Trucker's Lifestyle Question 1: Health And Fitness

Topic 29381 | Page 1

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Kal E.'s Comment
member avatar

Hello and thanks to everyone who takes the time to reply. I am getting into trucking, most likely with Swift, this year. Dedicating all my time to my job and living out of my truck is not a problem for me. There are a few things I want to know about, however, in order to align my expectations with the reality of doing this job. I have many questions, but I'm going to just ask about one topic at a time to keep things simple and understandable.

Being physically healthy is important to me. I've always been into working out at a gym, training at home and running. You'll have to forgive me if my questions seems stupid, but I just don't know, so here it goes.

- Is getting to a gym 3 times a week a realistic expectation?

- Is cutting out 30 - 60 minutes a day to lift weights that I have with me at anywhere my truck may be stopped along with doing calisthenics (body weight exercises) a realistic expectation?

- Is cutting 30 - 60 minutes out of my day to go on a run a realistic expectation? What should I expect? Can I even leave my truck to do something like this?

- Are there things like pullup bars, parallel bars and park workout equipment at places you normally stop?

- How do you stay fit as a an OTR driver?

Thanks

OTR:

Over The Road

OTR driving normally means you'll be hauling freight to various customers throughout your company's hauling region. It often entails being gone from home for two to three weeks at a time.

PackRat's Comment
member avatar

As a new driver it will tough doing all this along with learning your job and everything that goes with it. You will be exhausted after only 6 hours some days.

Healthy eating is the biggest thing to a healthy lifestyle out here or at home.

Eugene K.'s Comment
member avatar

Hey Kal welcome!

I am in my second week of company sponsored training , and my first week OTR with my trainer. I was also in the fitness industry for ten years prior to this.

Just from what I’ve seen over the last five days, I can tell you that hitting the gym 3 times a week as an over the road driver isn’t going to happen. I formerly worked out five days a week, sometimes more, sometimes less, but I was prepared for this. On Monday I got in a free weight workout at the Prime terminal in Springfield, MO, and then I’ve managed to put on my reflector vest and go for runs from truck stop parking lots — only twice. I was going to this morning, but the lot in Maine was iced over and I didn’t want to risk breaking my ankle. Outside of a terminal, I have not seen any fitness facilities at any truck stop we have been to.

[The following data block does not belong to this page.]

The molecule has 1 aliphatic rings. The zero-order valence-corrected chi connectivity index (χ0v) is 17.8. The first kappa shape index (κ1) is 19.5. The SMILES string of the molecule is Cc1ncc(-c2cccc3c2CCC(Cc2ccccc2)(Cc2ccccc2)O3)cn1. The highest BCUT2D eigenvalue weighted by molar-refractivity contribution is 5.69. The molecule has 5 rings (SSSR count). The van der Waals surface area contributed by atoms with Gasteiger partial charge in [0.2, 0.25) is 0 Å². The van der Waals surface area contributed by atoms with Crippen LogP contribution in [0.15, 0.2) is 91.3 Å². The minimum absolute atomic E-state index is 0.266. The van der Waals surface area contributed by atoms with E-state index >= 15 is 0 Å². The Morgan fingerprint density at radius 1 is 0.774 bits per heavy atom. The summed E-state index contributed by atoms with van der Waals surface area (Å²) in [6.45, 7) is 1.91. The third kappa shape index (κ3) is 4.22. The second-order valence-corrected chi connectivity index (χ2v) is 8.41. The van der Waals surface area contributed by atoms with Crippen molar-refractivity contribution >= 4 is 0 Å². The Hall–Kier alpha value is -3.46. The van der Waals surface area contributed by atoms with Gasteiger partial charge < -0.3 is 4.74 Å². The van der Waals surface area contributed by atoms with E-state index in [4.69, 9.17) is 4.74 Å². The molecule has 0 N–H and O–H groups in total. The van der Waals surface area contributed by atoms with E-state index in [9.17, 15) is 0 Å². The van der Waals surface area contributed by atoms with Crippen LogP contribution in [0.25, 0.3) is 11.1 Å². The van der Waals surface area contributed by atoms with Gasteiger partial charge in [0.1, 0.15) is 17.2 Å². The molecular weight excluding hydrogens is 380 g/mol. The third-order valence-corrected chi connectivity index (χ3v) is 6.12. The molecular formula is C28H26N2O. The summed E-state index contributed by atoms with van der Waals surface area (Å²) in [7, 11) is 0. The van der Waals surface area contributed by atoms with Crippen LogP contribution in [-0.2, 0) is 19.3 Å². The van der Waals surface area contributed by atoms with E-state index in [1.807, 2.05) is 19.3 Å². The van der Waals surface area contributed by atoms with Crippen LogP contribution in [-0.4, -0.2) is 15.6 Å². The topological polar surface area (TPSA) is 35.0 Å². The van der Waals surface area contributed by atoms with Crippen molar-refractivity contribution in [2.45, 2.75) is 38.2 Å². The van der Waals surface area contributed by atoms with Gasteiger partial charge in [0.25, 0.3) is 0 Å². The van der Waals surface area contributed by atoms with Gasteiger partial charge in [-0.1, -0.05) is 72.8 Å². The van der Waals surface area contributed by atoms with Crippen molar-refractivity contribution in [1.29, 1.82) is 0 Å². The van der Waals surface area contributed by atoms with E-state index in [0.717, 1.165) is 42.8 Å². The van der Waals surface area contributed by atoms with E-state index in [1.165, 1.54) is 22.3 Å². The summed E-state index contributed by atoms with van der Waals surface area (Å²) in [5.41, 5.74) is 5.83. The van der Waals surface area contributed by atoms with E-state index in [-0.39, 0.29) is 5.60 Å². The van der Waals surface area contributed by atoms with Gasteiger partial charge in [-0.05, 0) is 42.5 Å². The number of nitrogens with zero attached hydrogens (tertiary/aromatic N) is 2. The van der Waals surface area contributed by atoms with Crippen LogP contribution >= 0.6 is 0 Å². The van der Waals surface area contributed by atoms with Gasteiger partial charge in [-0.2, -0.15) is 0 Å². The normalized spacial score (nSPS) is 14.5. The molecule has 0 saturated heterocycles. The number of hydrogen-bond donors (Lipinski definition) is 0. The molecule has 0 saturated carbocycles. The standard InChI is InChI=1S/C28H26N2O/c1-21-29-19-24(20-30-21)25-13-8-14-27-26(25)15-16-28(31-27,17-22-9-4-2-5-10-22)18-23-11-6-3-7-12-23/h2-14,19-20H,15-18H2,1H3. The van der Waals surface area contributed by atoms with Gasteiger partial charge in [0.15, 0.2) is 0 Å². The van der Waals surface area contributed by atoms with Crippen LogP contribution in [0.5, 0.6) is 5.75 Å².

I’ve just assumed I’m going to gain a little flab during my 2 - 3 months of training and made peace with it. Once I upgrade and go solo, my plan is to bring my kettlebells on board (one 20kg and one 24kg). They’re lightweight, versatile, can be used for total body every time, and stow away neatly.

I would agree with Packrat: nothing is more important than nutrition for your health OTR. For workouts, your best bet will be calisthenics, kettlebells, and occasional runs. Taking an Uber from the truckstop to anytime fitness 3 times a week just isn’t a reality.

Terminal:

A facility where trucking companies operate out of, or their "home base" if you will. A lot of major companies have multiple terminals around the country which usually consist of the main office building, a drop lot for trailers, and sometimes a repair shop and wash facilities.

OTR:

Over The Road

OTR driving normally means you'll be hauling freight to various customers throughout your company's hauling region. It often entails being gone from home for two to three weeks at a time.

Over The Road:

Over The Road

OTR driving normally means you'll be hauling freight to various customers throughout your company's hauling region. It often entails being gone from home for two to three weeks at a time.

Company Sponsored Training:

A Company-Sponsored Training Program is a school that is owned and operated by a trucking company.

The schooling often requires little or no money up front. Instead of paying up-front tuition you will sign an agreement to work for the company for a specified amount of time after graduation, usually around a year, at a slightly lower rate of pay in order to pay for the training.

If you choose to quit working for the company before your year is up, they will normally require you to pay back a prorated amount of money for the schooling. The amount you pay back will be comparable to what you would have paid if you went to an independently owned school.

Company-sponsored training can be an excellent way to get your career underway if you can't afford the tuition up front for private schooling.

TWIC:

Transportation Worker Identification Credential

Truck drivers who regularly pick up from or deliver to the shipping ports will often be required to carry a TWIC card.